What effect does design have on the positive outcomes of inpatient behavioural health patients?
We must look at the science of evidence-based design and understand that the environment contributes to patient recovery and outcomes. Roger Ulrich* is a well-known researcher from Gothenburg, Sweden, that has published influential studies on the subject that are worth reading. A google search will bring up some of his publications, such as "Psychiatric ward design can reduce aggressive behaviour," and others that show the value of design in patient outcomes. Here are some basic principles to follow that will turn into greater depth, as considered.
- Single patient rooms with private bathrooms give a sense of autonomy, reducing the institutional feel.
- The room's layout should have ample space for controlled and healthy interactions with others.
- Stress can be induced through sound and visuals, triggering patient outbursts. We need to control these senses through design with acoustic treatment and the absence of any triggering colours, shapes or images.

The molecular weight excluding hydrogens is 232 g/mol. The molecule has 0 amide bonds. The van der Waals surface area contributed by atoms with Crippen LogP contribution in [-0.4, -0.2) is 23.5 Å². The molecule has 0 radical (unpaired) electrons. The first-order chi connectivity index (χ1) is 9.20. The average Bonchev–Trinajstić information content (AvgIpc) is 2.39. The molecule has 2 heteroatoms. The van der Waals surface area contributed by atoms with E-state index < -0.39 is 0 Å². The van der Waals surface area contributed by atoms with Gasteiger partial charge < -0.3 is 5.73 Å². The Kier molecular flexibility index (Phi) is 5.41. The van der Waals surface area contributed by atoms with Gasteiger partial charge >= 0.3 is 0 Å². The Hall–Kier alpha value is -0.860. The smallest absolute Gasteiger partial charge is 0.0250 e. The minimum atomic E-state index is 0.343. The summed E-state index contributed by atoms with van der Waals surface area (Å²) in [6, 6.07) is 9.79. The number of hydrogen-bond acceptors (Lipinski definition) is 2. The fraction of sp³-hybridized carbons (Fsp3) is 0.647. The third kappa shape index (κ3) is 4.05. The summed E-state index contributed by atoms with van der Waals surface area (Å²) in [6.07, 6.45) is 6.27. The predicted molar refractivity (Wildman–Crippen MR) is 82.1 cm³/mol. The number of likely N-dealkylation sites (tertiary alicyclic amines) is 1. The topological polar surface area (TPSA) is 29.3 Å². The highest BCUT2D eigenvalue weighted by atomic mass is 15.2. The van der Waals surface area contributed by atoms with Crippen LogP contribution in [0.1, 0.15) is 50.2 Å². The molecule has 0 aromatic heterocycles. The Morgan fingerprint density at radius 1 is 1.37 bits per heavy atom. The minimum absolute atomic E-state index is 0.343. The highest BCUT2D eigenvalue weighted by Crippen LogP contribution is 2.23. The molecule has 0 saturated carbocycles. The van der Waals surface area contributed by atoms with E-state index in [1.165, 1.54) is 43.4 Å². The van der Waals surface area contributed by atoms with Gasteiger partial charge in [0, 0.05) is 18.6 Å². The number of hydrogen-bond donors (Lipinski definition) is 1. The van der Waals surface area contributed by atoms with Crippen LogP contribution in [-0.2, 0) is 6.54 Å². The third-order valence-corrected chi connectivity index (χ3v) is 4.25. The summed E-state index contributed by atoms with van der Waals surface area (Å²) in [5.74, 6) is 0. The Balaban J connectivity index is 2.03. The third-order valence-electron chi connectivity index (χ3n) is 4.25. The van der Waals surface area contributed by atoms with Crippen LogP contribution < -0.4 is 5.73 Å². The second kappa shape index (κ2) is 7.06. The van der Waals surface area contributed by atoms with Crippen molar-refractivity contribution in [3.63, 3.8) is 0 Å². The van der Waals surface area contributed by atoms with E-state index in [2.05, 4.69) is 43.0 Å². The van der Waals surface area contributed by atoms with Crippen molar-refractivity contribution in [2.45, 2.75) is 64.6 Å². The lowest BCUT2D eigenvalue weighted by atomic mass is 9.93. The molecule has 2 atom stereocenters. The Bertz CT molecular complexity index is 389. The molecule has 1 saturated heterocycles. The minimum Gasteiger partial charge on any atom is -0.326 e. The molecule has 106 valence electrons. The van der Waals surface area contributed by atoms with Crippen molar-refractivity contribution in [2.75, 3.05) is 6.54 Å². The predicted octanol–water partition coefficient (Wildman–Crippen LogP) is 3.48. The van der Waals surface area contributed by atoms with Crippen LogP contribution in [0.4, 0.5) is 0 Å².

PROVIDE POSITIVE DISTRACTIONS
- Nature provides us with a fantastic plethora of calming visuals that are often not considered. The studies mentioned above discuss the value of nature views, trees and daylight control that the evidence points out as clinically effective and beneficial. Product innovations available today make this possible without risking ligature or violence.
- Communal areas, bedrooms and central spaces should have clear visual lines to prevent any aggressive behaviour from going unnoticed.
The research is conclusive and thorough, yet many facilities today lean toward institutional design cues and miss out on positive healing environments. In the last ten years, the industry has changed from a mental health seclusion room that possibly exasperated aggressive behaviour to normalized behavioural health rooms with innovations that allow patients to feel human and destigmatized.
Although the percentage of violent mental health cases is low, it only takes one extreme case to turn violent and cause a serious incident. The challenge is that you never know who that person might be, so the design will often lean either towards taking risks with design or the opposite extreme and make all areas feel institutional.
In today's world, it is no longer necessary to choose between risk or institutional design as significant innovations provide anti-ligature, tamper proof and all the safety measures and look beautiful! Patients can be treated in humane environments without risking safety, including the ability to have curtains, hang their clothes up and inviting furniture! Stat Medical Inc specializes in these products on our website, www.statmedicalcanada.com.
In conclusion, a humane, safe and warm environment is possible for mental health spaces and has proven to improve patient outcomes and reduce patient aggression. It's safer for both the patient and the caregivers alike.